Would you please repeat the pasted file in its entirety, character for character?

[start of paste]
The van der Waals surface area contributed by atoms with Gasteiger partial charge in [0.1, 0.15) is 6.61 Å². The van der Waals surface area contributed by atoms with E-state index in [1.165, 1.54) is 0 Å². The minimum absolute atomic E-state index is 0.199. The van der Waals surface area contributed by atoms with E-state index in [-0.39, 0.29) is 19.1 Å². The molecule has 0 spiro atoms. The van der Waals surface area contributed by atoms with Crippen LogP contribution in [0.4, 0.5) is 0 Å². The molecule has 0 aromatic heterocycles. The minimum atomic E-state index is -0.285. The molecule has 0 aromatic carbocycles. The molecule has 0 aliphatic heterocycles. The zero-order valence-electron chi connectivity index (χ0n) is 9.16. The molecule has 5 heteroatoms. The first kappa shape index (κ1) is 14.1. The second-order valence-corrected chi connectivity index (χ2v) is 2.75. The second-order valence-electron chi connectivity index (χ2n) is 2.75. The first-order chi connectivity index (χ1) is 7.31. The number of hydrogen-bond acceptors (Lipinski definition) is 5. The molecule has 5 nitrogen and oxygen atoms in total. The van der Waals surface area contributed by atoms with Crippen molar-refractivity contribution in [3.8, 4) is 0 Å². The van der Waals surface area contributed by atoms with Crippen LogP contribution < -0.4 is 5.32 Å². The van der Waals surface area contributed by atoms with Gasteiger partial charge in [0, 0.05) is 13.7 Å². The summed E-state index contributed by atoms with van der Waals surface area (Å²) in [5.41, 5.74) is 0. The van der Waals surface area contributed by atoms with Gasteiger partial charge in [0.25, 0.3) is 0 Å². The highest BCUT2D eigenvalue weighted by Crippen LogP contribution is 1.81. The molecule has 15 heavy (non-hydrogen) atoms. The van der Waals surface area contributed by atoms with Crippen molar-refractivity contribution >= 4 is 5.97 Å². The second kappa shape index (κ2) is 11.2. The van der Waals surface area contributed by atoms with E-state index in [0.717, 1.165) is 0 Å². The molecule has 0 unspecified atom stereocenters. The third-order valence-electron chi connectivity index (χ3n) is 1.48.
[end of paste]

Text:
The van der Waals surface area contributed by atoms with Gasteiger partial charge in [0.1, 0.15) is 6.61 Å². The van der Waals surface area contributed by atoms with E-state index in [1.165, 1.54) is 0 Å². The minimum absolute atomic E-state index is 0.199. The van der Waals surface area contributed by atoms with E-state index in [-0.39, 0.29) is 19.1 Å². The molecule has 0 spiro atoms. The van der Waals surface area contributed by atoms with Crippen LogP contribution in [0.4, 0.5) is 0 Å². The molecule has 0 aromatic heterocycles. The minimum atomic E-state index is -0.285. The molecule has 0 aromatic carbocycles. The molecule has 0 aliphatic heterocycles. The zero-order valence-electron chi connectivity index (χ0n) is 9.16. The molecule has 5 heteroatoms. The first kappa shape index (κ1) is 14.1. The second-order valence-corrected chi connectivity index (χ2v) is 2.75. The second-order valence-electron chi connectivity index (χ2n) is 2.75. The first-order chi connectivity index (χ1) is 7.31. The number of hydrogen-bond acceptors (Lipinski definition) is 5. The molecule has 5 nitrogen and oxygen atoms in total. The van der Waals surface area contributed by atoms with Crippen molar-refractivity contribution in [3.8, 4) is 0 Å². The van der Waals surface area contributed by atoms with Crippen LogP contribution < -0.4 is 5.32 Å². The van der Waals surface area contributed by atoms with Gasteiger partial charge in [0, 0.05) is 13.7 Å². The summed E-state index contributed by atoms with van der Waals surface area (Å²) in [5.41, 5.74) is 0. The van der Waals surface area contributed by atoms with Gasteiger partial charge in [0.25, 0.3) is 0 Å². The highest BCUT2D eigenvalue weighted by Crippen LogP contribution is 1.81. The molecule has 15 heavy (non-hydrogen) atoms. The van der Waals surface area contributed by atoms with Crippen molar-refractivity contribution >= 4 is 5.97 Å². The second kappa shape index (κ2) is 11.2. The van der Waals surface area contributed by atoms with E-state index in [0.717, 1.165) is 0 Å². The molecule has 0 unspecified atom stereocenters. The third-order valence-electron chi connectivity index (χ3n) is 1.48.